Not only can software development projects take longer than projected, 31% are cancelled before a usable product is produced . Consider the following example:
- Financial services organization scraps a custom-developed application just before implementation when quality assurance testing found a fatal flaw in how data could be entered. The application was never implemented because it was too late to change the underlying structure. UX requirements and early prototype testing could have prevented this failure .
US courts require that manufacturers “design for reasonable use and misuse” so the risk of litigation must be managed, especially since legal costs can easily escalate into the millions of dollars. The use of a formal, professional UXE process mitigates legal risk in two ways: (1) it increases product safety and therefore reduces legitimate claims; (2) it creates a strong, defensible legal position that acts as a deterrent to fallacious litigation . Consider the unfortunate legal consequences of not using UXE methods:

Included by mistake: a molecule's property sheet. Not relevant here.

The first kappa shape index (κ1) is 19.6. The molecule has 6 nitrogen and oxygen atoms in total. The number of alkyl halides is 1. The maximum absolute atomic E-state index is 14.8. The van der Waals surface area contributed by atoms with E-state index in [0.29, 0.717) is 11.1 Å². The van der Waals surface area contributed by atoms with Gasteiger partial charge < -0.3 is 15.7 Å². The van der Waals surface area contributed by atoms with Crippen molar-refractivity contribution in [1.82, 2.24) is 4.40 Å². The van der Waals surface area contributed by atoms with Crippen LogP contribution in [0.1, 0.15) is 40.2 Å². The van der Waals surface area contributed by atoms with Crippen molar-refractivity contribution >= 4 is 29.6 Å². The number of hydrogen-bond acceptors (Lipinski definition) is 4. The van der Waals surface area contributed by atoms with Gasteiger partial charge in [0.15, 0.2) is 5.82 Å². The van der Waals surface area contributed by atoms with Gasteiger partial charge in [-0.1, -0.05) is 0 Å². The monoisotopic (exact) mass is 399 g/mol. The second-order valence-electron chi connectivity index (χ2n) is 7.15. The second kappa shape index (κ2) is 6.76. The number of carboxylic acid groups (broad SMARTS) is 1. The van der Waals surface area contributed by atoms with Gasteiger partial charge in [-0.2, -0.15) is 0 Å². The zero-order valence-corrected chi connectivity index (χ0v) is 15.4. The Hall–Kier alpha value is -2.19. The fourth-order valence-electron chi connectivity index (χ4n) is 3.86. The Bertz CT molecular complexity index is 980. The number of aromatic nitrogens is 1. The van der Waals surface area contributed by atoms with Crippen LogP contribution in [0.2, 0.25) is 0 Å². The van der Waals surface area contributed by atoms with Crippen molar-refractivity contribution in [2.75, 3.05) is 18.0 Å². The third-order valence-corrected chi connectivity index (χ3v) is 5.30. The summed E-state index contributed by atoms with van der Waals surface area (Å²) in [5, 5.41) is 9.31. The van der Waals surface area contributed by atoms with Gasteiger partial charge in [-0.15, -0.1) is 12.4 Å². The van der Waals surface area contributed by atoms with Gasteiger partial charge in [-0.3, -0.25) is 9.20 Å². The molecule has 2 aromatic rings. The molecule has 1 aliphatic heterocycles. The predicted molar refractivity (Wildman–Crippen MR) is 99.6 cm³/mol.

- American Airlines sues for software project failure. American Airlines sued Budget Rent-A-Car, Marriott Corporation, and Hilton Hotels after a $165 million car rental and hotel reservation project collapsed in chaos. Causes included “an incomplete statement of requirements, lack of user involvement, and constant changing of requirements and specifications,” all issues that could have been addressed with UXE methods. The case was settled out of court .
Now that we have considered why to use UXE methods, we will consider when to use it.
- Executive Summary
- What Is User Experience Engineering?
- What Are The Levels Of UX
- How Is User Experience Engineered?
- Who Uses UXE?
- Why Use UXE?